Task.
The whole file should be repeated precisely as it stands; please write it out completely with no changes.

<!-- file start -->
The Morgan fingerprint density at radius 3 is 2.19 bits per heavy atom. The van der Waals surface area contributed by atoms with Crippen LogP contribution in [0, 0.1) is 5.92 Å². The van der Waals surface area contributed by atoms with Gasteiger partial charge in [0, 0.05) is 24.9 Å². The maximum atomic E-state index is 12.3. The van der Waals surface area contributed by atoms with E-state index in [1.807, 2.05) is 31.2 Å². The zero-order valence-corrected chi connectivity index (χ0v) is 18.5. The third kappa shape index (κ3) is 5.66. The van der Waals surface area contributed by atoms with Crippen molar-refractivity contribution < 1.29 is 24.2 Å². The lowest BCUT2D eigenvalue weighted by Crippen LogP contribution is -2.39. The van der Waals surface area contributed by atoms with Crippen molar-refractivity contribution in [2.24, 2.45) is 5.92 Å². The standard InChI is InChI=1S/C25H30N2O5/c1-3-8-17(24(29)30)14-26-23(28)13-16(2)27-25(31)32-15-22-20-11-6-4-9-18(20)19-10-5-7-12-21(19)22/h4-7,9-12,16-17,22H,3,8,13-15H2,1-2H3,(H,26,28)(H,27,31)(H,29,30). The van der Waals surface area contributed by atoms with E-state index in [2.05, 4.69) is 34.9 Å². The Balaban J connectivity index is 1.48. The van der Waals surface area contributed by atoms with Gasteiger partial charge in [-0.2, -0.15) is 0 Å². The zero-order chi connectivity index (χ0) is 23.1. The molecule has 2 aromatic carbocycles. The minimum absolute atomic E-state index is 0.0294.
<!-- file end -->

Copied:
The Morgan fingerprint density at radius 3 is 2.19 bits per heavy atom. The van der Waals surface area contributed by atoms with Crippen LogP contribution in [0, 0.1) is 5.92 Å². The van der Waals surface area contributed by atoms with Gasteiger partial charge in [0, 0.05) is 24.9 Å². The maximum atomic E-state index is 12.3. The van der Waals surface area contributed by atoms with E-state index in [1.807, 2.05) is 31.2 Å². The zero-order valence-corrected chi connectivity index (χ0v) is 18.5. The third kappa shape index (κ3) is 5.66. The van der Waals surface area contributed by atoms with Crippen molar-refractivity contribution < 1.29 is 24.2 Å². The lowest BCUT2D eigenvalue weighted by Crippen LogP contribution is -2.39. The van der Waals surface area contributed by atoms with Crippen molar-refractivity contribution in [2.24, 2.45) is 5.92 Å². The standard InChI is InChI=1S/C25H30N2O5/c1-3-8-17(24(29)30)14-26-23(28)13-16(2)27-25(31)32-15-22-20-11-6-4-9-18(20)19-10-5-7-12-21(19)22/h4-7,9-12,16-17,22H,3,8,13-15H2,1-2H3,(H,26,28)(H,27,31)(H,29,30). The van der Waals surface area contributed by atoms with E-state index in [2.05, 4.69) is 34.9 Å². The Balaban J connectivity index is 1.48. The van der Waals surface area contributed by atoms with Gasteiger partial charge in [-0.2, -0.15) is 0 Å². The zero-order chi connectivity index (χ0) is 23.1. The molecule has 2 aromatic carbocycles. The minimum absolute atomic E-state index is 0.0294.